Male Mourning Ring

Let’s look at the style first. One thing to note is that there were two clear popular distinctions for miniatures in Neoclassical jewellery, the first are the sepia toned paintings and the second are the full colour depictions. Both are related, but there tends to be a higher influx of direct sepia painted pieces during the 1760s-1780s with a higher propensity of full coloured pieces in the 1790s. These methods in mourning and sentimental jewels relate for England, France and America, with a higher level of concentration for the coloured styles in France and the upper Continent. Also, the high-relief style of the layered ivory mixed with the three-dimensional hairwork and gold/gem to enhance the depiction and make it lift from the base of the scene. Giving the piece dimension was not an uncommon technique in full-sized miniatures and it was used quite readily in rings, brooches, bracelet clasps and any other form of Neoclassical jewel that could house this depiction under domed glass. One thing to note about that is the quality of the miniature, no matter what the size, never loses its fine detail and quality, it is much harder to find a naive piece in this style as the cost to design and construct them was quite high. To this end, note the (now damaged) attention to detail in the gold/pearl flourishes to the urn and plinth, as well as the written initials themselves. All very fine detail and not at the lesser end of the scale for price.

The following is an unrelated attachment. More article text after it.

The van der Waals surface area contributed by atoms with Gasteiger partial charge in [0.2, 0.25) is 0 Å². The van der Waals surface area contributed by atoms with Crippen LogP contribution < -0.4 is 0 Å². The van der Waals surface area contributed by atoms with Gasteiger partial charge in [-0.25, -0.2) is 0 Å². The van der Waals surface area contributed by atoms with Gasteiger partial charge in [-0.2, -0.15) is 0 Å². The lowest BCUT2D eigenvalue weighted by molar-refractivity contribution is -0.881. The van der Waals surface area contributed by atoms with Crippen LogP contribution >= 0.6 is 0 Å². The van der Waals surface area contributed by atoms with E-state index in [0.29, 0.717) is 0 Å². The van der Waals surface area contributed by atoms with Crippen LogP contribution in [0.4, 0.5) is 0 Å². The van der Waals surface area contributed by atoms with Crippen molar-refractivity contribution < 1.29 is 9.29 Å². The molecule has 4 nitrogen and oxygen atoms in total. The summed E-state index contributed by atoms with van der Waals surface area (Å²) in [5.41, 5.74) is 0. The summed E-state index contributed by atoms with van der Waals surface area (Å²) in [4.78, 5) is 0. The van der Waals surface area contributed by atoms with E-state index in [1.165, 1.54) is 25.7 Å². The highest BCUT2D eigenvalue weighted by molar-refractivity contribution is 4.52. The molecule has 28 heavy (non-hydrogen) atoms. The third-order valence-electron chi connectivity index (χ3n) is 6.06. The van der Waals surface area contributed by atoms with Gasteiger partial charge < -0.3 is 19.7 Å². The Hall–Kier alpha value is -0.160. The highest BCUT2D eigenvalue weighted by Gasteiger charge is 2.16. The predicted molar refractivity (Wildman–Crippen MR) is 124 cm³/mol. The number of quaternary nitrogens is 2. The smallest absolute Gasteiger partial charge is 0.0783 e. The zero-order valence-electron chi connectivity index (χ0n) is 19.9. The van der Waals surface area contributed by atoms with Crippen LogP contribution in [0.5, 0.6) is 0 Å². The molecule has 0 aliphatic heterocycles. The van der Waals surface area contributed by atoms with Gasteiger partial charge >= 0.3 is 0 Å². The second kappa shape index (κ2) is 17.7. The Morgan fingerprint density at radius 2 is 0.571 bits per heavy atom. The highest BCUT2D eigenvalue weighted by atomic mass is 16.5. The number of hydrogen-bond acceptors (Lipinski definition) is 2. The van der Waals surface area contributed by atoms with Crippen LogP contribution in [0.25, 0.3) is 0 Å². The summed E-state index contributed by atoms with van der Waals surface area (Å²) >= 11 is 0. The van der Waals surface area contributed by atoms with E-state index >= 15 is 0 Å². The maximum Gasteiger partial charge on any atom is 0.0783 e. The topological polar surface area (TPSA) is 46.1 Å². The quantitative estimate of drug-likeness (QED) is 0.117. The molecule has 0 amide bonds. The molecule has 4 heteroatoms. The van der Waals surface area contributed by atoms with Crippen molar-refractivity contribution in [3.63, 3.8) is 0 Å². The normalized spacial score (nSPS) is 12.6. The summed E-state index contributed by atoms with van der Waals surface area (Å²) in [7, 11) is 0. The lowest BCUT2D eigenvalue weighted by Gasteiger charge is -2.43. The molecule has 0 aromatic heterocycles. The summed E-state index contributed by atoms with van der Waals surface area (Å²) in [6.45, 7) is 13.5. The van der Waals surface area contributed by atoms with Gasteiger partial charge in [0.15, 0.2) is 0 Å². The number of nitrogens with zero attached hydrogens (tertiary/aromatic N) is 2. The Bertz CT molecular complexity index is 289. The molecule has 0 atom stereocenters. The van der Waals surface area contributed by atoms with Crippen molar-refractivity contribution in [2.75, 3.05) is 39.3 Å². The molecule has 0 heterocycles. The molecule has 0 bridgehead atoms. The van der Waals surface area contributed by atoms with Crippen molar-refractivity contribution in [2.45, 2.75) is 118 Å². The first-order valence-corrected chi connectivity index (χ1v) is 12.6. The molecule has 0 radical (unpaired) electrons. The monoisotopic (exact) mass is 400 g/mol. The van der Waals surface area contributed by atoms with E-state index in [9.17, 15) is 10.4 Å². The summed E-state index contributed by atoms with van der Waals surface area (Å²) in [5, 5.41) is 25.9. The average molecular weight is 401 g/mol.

Male Mourning Ring

note similar shoulders

With this piece, there is a balance of the sepia tone to the gentleman and willow in the depiction, while the rest of the piece is quite focused in the colour, drawing the eyes to the urn and plinth. Complimenting these colours are the white and blue enamels used to surrounded the navette setting. What we can make of this is that the blue denotes the subject of the piece to be considered royalty, the white is innocence and purity, while the balance of tones inside of the brown (earth), tints of muted red (blood) and the reduction of primary colour equating to mortality and the passing into death.

Male Mouring Ring

As I’ve written about on my Symbolism Sunday regarding the ‘male’ in mourning depictions, this one exemplifies the style, particularly with the very personal rendering of the male himself. One could adequately suggest that the gentleman reaching out to the urn would be the father figure to the four year old child, however as likely as this is, it is still supposition. The gentleman is wearing white with what appears to be a dark coat, white waistcoat and breeches which correlates to mourning fashion in men during the late 18th century matching the cut of daily clothes, as well as white being worn for the mourning of a child. In all, this is a very personal sentiment and the gentleman was clearly in a good level of society for the mid 1790s to be able to depict himself in such a fashion on a piece. He is not fulfilling a neoclassical ideal and the grief of the piece shows through so prominently because of it. Note other male mourning depictions and the differences in posture and how they interact with their surroundings; all are quite varied and once again, relate to the personal nature of the piece.